What new research reveals about sexual predators, and why police fail to catch them
In This Issue
Why police fail to catch sexual predators, Raj Chetty’s American dream, the jailhouse true-crime writer, and Drew Gilpin Faust on Virginia and race. Plus measles as metaphor, Sam Shepard as prophet, the stock-buyback swindle, new short fiction, and more.
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In his old life, Matthew Cox told stories to scam his way into millions of dollars. Now he’s trying to make it by selling tales that are true.
A historian looks back at the legacy of slavery and Jim Crow in her home state.
No one has done more to dispel the myth of social mobility than Raj Chetty. But he has a plan to make equality of opportunity a reality.
A short story
The return of a vanquished disease reflects historical amnesia, declining faith in institutions, and a troubling lack of concern for the public good.
Instantaneous communication can be destructive. We need to tweak our digital platforms to make time for extra eyes, cooler heads, and second thoughts.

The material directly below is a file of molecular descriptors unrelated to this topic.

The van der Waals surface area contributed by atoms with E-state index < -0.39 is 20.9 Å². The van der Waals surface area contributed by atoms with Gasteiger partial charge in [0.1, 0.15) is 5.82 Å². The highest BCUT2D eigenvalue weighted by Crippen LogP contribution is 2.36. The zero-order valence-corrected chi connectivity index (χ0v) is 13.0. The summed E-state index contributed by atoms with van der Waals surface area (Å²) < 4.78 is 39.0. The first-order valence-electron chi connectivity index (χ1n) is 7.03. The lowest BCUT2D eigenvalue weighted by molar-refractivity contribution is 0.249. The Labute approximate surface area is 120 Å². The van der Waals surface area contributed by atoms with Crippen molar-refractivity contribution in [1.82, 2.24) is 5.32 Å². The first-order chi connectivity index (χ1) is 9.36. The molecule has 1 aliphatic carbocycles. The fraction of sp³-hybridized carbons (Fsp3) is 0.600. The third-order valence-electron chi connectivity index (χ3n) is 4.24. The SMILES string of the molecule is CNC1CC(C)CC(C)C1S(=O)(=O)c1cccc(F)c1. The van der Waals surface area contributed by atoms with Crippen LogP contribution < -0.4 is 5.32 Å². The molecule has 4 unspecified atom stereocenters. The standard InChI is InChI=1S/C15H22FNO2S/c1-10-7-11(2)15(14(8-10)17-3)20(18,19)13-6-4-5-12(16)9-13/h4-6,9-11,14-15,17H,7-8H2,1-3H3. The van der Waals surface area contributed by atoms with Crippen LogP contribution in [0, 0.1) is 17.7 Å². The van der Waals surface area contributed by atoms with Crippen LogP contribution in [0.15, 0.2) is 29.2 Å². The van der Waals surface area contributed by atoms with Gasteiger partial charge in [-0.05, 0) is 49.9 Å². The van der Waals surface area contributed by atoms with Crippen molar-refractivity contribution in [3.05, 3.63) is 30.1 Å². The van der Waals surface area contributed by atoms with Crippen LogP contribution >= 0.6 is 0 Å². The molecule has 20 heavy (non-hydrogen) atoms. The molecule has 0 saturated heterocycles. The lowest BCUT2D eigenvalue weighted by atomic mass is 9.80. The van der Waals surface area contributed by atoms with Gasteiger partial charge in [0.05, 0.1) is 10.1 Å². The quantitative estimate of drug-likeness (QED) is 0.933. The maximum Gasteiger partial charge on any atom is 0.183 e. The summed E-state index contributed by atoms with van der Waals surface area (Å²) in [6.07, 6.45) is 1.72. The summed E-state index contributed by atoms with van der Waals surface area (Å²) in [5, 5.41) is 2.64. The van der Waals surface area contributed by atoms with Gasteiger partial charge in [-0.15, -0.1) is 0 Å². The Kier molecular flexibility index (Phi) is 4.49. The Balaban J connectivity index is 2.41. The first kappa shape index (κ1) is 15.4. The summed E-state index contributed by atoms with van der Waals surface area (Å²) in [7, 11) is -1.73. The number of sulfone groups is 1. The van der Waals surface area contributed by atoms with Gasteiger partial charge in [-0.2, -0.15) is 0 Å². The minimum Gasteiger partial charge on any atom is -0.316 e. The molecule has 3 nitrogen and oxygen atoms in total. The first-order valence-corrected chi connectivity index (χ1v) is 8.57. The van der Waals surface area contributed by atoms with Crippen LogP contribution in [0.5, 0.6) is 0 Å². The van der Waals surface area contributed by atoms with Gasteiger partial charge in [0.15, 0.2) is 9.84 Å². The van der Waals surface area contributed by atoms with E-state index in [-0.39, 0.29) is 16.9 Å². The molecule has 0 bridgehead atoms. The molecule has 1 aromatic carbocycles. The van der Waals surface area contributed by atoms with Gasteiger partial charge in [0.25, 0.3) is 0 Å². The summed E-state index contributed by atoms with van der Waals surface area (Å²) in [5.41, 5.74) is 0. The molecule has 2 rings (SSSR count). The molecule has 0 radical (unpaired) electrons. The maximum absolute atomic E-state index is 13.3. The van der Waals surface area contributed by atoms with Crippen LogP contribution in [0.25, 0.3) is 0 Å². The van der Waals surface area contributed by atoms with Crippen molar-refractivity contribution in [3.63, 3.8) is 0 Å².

In the early grades, U.S. schools value reading-comprehension skills over knowledge. The results are devastating, especially for poor kids.
The bird is a literary symbol, a natural wonder—and a harbinger of our own future.
AI will bring many wonders. It may also destabilize everything from nuclear détente to human friendships. We need to think much harder about how to adapt.
American corporations are spending trillions of dollars to repurchase their own stock. The practice is enriching CEOs—at the expense of everyone else.
For the nearly departed, a new bucket-list entry: “Build my casket”
A very short book excerpt
The Culture File
The great showman taught us to love hyperbole, fake news, and a good hoax. A century and a half later, the show has escaped the tent.
Margaret Mead, Ruth Benedict, and Zora Neale Hurston—spurred on by Franz Boas—revolutionized the way we think about humanity.
The family battles he described foreshadowed our current national crisis.
Glorified for its creative benefits, the pastime has become yet another goal-driven pursuit.
A drowning haunts Susan Steinberg’s dark first novel about teenagers’ summer adventures.
Readers respond to our June 2019 cover story.
A big question